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The CGIL and UIL unions organized around 100 demonstrations nationwide, joined by students in various cities such as Rome and Milan.
On Friday, thousands of citizens took to the streets in the central cities of the country in support of the strike called by the Italian General Confederation of Labour (CGIL) and Italian Labour Union (UIL) against the 2024 budget proposed by Prime Minister Giorgia Meloni.
The transportation strike, which excluded the aviation sector and cities such as Milan or Naples, was initially planned for eight hours. However, Vice President Matteo Salvini ultimately forced a reduction to four hours, from 9:00 to 13:00. This led to protests from the unions.
"We cannot and will not stop until we see results. We strike because we do not want the country to collapse due to the government. We defend the country," said Maurizio Landini, the CGIL secretary, from the rally stage in Rome's Piazza del Popolo.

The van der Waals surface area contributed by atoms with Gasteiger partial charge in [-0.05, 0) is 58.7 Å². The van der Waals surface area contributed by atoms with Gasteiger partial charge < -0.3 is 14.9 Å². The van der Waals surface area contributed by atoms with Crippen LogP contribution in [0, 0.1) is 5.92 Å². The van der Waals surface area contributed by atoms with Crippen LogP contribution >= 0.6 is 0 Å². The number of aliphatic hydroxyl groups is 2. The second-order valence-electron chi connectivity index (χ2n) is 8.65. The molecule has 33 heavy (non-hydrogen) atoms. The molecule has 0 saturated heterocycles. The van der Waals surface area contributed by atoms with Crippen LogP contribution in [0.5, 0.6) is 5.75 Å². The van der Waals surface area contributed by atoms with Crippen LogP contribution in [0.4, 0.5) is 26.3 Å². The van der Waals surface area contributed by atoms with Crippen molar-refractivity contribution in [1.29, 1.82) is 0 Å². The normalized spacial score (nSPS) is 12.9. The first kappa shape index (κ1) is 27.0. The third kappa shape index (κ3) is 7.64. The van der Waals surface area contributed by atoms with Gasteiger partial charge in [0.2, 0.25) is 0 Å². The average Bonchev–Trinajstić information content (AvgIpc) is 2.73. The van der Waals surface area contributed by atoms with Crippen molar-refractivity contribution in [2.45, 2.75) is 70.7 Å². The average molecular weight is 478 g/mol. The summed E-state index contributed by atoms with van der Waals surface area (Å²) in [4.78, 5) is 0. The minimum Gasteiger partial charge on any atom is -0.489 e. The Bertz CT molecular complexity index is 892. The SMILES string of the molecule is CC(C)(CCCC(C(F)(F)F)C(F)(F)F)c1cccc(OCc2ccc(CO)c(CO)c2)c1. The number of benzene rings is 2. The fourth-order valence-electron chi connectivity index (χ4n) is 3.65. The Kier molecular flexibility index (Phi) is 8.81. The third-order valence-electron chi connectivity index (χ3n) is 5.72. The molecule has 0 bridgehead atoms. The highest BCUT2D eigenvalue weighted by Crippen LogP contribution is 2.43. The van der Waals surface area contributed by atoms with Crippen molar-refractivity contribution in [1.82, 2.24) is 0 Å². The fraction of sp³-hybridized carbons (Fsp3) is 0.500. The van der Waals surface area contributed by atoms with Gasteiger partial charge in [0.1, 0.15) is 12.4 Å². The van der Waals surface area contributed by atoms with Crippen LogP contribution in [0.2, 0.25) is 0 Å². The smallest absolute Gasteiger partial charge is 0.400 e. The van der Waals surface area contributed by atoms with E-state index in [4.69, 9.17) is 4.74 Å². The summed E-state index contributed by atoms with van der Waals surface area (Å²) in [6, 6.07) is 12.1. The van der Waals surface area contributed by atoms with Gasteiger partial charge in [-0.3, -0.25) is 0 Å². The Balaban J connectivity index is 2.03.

The Meloni administration approved budgets for the next year with measures totaling around 24 billion euros, including cuts in labor taxes. However, Italian unions argue that tax reductions alone are not enough to address citizens' problems as prices continue to rise.
The text reads, "The general strike is a splendid response to the indecent attack on the right to strike that the Meloni administration has been carrying out in an unprecedented manner in recent weeks."
"All squares are filled like we haven't seen in years. This day is the most beautiful, strong, intelligent, and firm response they could give to those who thought about challenging the right to strike," Landini said.
"This square is a democratic response to people who are suffering. It is a response to those who behave as institutional bullies. Workers must be respected," said UIL Secretary Pierpaolo Bombardieri in Rome.
The CGIL confirmed that 100 percent of transportation workers in ports participated in today's strike, involving 80 percent of logistics workers. The labor unions organized around 100 demonstrations nationwide, joined by students in various cities such as Rome and Milan.
In recent weeks, Italian indignation has been increasing not only because of the deterioration of the economic situation but also because of far-right Vice President Salvini's attempts to undermine the right to strike enshrined in the Italian constitution.